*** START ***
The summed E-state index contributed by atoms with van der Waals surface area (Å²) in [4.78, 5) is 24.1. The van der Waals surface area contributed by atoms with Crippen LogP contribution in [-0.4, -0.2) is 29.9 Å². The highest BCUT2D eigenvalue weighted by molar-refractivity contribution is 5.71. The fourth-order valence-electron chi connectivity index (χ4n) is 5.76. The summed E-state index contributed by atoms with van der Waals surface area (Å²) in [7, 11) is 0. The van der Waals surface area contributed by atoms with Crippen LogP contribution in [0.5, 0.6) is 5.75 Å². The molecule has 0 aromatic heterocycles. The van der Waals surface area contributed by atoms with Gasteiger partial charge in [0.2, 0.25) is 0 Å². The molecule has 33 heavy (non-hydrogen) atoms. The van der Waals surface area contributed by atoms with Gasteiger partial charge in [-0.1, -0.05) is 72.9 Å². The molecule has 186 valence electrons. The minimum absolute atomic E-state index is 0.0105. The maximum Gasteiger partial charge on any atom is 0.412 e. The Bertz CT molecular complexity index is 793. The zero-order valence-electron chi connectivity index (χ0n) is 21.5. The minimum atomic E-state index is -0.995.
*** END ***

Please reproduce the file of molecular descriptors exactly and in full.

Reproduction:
The summed E-state index contributed by atoms with van der Waals surface area (Å²) in [4.78, 5) is 24.1. The van der Waals surface area contributed by atoms with Crippen LogP contribution in [-0.4, -0.2) is 29.9 Å². The highest BCUT2D eigenvalue weighted by molar-refractivity contribution is 5.71. The fourth-order valence-electron chi connectivity index (χ4n) is 5.76. The summed E-state index contributed by atoms with van der Waals surface area (Å²) in [7, 11) is 0. The van der Waals surface area contributed by atoms with Crippen LogP contribution in [0.5, 0.6) is 5.75 Å². The molecule has 0 aromatic heterocycles. The van der Waals surface area contributed by atoms with Gasteiger partial charge in [0.2, 0.25) is 0 Å². The molecule has 33 heavy (non-hydrogen) atoms. The van der Waals surface area contributed by atoms with Gasteiger partial charge in [-0.1, -0.05) is 72.9 Å². The molecule has 186 valence electrons. The minimum absolute atomic E-state index is 0.0105. The maximum Gasteiger partial charge on any atom is 0.412 e. The Bertz CT molecular complexity index is 793. The zero-order valence-electron chi connectivity index (χ0n) is 21.5. The minimum atomic E-state index is -0.995.